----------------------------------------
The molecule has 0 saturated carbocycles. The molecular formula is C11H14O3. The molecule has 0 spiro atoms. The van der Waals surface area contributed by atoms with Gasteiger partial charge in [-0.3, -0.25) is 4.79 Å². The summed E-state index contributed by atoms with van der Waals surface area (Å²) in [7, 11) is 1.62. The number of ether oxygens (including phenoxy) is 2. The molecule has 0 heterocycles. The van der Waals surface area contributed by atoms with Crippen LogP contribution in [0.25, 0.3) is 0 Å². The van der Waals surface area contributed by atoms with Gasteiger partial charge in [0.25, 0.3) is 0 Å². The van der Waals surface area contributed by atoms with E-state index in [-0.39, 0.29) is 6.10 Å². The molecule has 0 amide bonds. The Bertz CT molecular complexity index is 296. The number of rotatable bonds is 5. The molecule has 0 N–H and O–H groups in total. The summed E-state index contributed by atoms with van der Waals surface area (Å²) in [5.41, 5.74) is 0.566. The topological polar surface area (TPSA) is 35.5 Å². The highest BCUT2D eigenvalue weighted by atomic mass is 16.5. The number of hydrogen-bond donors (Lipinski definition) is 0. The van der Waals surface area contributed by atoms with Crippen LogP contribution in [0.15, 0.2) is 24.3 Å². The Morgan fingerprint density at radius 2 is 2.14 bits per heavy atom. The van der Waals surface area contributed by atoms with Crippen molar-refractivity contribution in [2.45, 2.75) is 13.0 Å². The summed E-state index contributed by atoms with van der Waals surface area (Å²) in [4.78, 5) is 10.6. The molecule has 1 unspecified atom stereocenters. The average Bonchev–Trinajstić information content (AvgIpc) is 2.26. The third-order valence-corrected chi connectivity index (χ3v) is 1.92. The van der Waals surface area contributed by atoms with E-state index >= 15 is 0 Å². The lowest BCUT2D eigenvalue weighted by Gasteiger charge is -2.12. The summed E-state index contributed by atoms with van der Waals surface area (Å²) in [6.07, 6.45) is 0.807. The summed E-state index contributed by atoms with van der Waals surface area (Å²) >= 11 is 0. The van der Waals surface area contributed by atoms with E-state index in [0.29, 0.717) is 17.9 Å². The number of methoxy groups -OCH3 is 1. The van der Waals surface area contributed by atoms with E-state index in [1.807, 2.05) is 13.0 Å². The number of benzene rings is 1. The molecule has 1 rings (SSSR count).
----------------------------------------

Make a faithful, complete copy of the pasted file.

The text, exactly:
The molecule has 0 saturated carbocycles. The molecular formula is C11H14O3. The molecule has 0 spiro atoms. The van der Waals surface area contributed by atoms with Gasteiger partial charge in [-0.3, -0.25) is 4.79 Å². The summed E-state index contributed by atoms with van der Waals surface area (Å²) in [7, 11) is 1.62. The number of ether oxygens (including phenoxy) is 2. The molecule has 0 heterocycles. The van der Waals surface area contributed by atoms with Crippen LogP contribution in [0.25, 0.3) is 0 Å². The van der Waals surface area contributed by atoms with Gasteiger partial charge in [0.25, 0.3) is 0 Å². The van der Waals surface area contributed by atoms with E-state index in [-0.39, 0.29) is 6.10 Å². The molecule has 0 amide bonds. The Bertz CT molecular complexity index is 296. The number of rotatable bonds is 5. The molecule has 0 N–H and O–H groups in total. The summed E-state index contributed by atoms with van der Waals surface area (Å²) in [5.41, 5.74) is 0.566. The topological polar surface area (TPSA) is 35.5 Å². The highest BCUT2D eigenvalue weighted by atomic mass is 16.5. The number of hydrogen-bond donors (Lipinski definition) is 0. The van der Waals surface area contributed by atoms with Crippen LogP contribution in [0.15, 0.2) is 24.3 Å². The Morgan fingerprint density at radius 2 is 2.14 bits per heavy atom. The van der Waals surface area contributed by atoms with Crippen molar-refractivity contribution in [2.45, 2.75) is 13.0 Å². The summed E-state index contributed by atoms with van der Waals surface area (Å²) in [4.78, 5) is 10.6. The molecule has 1 unspecified atom stereocenters. The average Bonchev–Trinajstić information content (AvgIpc) is 2.26. The third-order valence-corrected chi connectivity index (χ3v) is 1.92. The van der Waals surface area contributed by atoms with E-state index >= 15 is 0 Å². The lowest BCUT2D eigenvalue weighted by Gasteiger charge is -2.12. The summed E-state index contributed by atoms with van der Waals surface area (Å²) in [6.07, 6.45) is 0.807. The summed E-state index contributed by atoms with van der Waals surface area (Å²) >= 11 is 0. The van der Waals surface area contributed by atoms with E-state index in [0.29, 0.717) is 17.9 Å². The number of methoxy groups -OCH3 is 1. The van der Waals surface area contributed by atoms with E-state index in [1.807, 2.05) is 13.0 Å². The number of benzene rings is 1. The molecule has 1 rings (SSSR count).